The company, HyperStealth Biotechnology Corp., calls its creation "Quantum Stealth."

See it in action here:

'Invisibility cloak' that could hide tanks and troops looks closer to reality www.youtube.com

Describing themselves on their website as "Leaders in Camouflage, Concealment, and Deception", HyperStealth has patents pending on their magical invention.

The "invisibility shield" is made of an inexpensive, paper thin material that bends light to make objects appear to be invisible. The company boasts that it would be able to hide people, vehicles, and even buildings.

Humans hidden by Quantum Stealth would also be undetectable to heat-sensing cameras.

Meet the Canadian who created a real-life invisibility shield youtu.be

Guy Cramer, the CEO of HyperStealth and the shield's inventor explained to CTV News:

"This is the same material that you see in 3D books and DVD covers and movie posters where by moving side to side you get a 3D image. We're using the same material and we've removed the picture from behind it to get that effect."

The material was never meant to for public use, but Cramer hopes that his invention will be helpful to Canada's military allies, including the United States.

Since releasing video demonstrations of the "invisibility cloak", military personnel have become interested in learning more about it.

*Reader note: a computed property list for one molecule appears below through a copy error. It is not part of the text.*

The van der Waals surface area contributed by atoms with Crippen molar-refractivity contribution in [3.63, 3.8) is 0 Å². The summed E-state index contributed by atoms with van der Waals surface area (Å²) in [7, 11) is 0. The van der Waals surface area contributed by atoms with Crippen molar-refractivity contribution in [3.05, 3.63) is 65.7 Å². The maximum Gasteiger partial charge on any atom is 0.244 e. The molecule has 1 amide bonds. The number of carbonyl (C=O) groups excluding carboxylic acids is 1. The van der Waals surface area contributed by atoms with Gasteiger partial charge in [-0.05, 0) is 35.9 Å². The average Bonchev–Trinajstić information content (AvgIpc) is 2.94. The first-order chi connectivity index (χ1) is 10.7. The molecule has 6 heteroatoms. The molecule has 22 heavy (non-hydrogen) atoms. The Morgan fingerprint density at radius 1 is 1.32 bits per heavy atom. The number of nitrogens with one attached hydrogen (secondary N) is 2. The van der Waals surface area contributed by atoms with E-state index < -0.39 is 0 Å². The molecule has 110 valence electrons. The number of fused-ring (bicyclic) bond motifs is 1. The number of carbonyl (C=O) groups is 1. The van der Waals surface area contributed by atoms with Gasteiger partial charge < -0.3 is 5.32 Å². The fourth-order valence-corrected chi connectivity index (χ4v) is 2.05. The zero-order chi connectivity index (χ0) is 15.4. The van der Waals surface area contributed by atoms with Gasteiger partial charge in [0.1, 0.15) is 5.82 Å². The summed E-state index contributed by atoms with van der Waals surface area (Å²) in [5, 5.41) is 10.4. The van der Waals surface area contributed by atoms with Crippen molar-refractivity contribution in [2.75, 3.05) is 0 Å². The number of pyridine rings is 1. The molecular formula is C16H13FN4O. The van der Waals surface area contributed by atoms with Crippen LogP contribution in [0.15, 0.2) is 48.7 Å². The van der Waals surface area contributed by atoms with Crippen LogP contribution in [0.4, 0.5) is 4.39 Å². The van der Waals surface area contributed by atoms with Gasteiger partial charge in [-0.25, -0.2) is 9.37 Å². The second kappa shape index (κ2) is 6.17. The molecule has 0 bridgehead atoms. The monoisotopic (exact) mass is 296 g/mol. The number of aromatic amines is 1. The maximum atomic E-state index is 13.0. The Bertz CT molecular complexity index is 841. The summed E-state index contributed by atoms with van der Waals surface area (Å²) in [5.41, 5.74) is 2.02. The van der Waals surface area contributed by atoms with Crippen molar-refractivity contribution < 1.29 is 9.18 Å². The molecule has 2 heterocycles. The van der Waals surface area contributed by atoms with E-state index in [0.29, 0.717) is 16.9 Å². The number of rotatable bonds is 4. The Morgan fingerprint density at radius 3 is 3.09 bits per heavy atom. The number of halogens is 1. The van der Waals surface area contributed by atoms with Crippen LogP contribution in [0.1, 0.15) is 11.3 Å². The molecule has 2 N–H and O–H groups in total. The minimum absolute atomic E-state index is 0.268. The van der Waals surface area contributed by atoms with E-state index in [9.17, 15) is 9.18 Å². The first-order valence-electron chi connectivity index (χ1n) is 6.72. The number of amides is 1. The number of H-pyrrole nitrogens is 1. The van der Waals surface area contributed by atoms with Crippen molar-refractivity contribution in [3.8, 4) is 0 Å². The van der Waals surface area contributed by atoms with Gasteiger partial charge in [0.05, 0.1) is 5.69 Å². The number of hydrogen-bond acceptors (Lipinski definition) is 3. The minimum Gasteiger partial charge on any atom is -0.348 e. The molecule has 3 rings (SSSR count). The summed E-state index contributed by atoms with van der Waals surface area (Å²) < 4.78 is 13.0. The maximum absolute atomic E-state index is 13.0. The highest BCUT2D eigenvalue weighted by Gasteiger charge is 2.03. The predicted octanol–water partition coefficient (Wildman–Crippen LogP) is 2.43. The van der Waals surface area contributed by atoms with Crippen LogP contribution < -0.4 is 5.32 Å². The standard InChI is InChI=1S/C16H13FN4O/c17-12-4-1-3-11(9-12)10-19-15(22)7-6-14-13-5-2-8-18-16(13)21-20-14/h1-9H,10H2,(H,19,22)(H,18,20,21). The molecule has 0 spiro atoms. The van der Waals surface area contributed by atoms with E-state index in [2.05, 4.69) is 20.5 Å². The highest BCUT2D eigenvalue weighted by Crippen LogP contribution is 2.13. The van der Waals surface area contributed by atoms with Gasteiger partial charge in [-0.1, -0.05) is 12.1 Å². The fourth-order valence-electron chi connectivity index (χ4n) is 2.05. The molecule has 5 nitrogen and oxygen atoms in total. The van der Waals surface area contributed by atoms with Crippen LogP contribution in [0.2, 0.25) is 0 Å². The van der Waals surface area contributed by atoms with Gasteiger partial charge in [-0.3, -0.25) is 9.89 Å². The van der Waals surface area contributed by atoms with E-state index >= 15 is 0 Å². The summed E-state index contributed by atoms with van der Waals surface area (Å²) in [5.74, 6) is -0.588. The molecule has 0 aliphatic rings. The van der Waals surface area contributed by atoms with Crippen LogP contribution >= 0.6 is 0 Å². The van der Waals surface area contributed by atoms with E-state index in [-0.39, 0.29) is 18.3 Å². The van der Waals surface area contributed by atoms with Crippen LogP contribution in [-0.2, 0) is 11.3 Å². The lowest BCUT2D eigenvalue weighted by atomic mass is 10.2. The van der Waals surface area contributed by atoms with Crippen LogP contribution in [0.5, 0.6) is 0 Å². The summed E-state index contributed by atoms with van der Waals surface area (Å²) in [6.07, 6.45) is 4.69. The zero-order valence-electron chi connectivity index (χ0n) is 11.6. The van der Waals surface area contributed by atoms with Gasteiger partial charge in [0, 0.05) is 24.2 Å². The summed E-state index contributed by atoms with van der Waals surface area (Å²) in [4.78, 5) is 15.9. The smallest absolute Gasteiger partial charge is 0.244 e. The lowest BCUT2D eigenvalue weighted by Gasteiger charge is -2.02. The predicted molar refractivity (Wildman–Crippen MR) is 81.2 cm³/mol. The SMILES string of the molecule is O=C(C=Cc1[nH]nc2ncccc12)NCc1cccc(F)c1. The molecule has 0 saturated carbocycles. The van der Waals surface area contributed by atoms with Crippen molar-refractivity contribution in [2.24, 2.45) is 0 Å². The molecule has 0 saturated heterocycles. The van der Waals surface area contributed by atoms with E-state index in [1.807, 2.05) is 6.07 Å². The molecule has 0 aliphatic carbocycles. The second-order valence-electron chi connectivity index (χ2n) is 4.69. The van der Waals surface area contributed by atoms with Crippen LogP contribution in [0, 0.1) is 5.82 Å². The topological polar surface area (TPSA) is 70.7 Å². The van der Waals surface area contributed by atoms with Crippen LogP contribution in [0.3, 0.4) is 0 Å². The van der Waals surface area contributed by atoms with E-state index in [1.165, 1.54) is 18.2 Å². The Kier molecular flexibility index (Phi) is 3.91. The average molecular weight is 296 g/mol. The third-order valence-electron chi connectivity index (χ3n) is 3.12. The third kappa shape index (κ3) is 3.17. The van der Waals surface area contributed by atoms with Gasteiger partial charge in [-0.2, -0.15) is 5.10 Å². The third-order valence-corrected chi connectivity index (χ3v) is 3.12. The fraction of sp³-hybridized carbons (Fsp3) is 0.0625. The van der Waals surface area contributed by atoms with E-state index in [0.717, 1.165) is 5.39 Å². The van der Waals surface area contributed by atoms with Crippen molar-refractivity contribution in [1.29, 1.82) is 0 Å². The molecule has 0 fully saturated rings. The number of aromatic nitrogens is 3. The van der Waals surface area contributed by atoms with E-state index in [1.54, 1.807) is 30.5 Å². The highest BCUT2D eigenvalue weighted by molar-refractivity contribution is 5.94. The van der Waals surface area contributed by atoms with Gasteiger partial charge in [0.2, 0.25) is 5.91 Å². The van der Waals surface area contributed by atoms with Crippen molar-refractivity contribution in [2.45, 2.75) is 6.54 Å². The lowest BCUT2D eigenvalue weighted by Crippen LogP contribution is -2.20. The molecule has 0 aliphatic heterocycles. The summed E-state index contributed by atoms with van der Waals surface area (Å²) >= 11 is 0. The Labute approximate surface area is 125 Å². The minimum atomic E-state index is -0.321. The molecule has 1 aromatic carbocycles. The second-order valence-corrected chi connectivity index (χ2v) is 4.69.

Reception to the prototype, initially demonstrated to militaries in 2011, was lukewarm. But HyperStealth's recent promotional materials have since caught the attention of higher ups.

Cramer has expressed surprise about the public's interest in "Quantum Stealth" on Twitter.

Cramer admitted to CTV that he has reservations about how the material can be used:

"The intention was to keep it out of the public and to allow the military to use it sparingly or bury it. My concern is the criminal element using this at some point in the future and non-allied countries using it against our soldiers out there."

Fans of the Harry Potter series are comparing "Quantum Stealth" to Harry's Invisibility Cloak.

Featured in both the book and movies, Harry's Invisibility Cloak is a made from a magical fabric that he and his friends wear to appear invisible, usually to hide from Hogwarts' staff.


Twitter is in awe of the invention's unbelievable capabilities.

Though some people share Cramer's worries about it falling into the wrong hands and its use in warfare.

Despite the public's excitement and concerns, Cramer doubts that it will ever be available for civilian use.

When addressing "Quantum Stealth's availability to the general public, he wrote on the HyperStealth website:

"Not in the near future unless the Military decided to release the technology and I don't anticipate that will happen anytime soon."

If you're not up on your Potterdom lore (or just need a new set after reading your first ones to tatters) the Harry Potter Books 1-7 Special Edition Boxed Set is available here.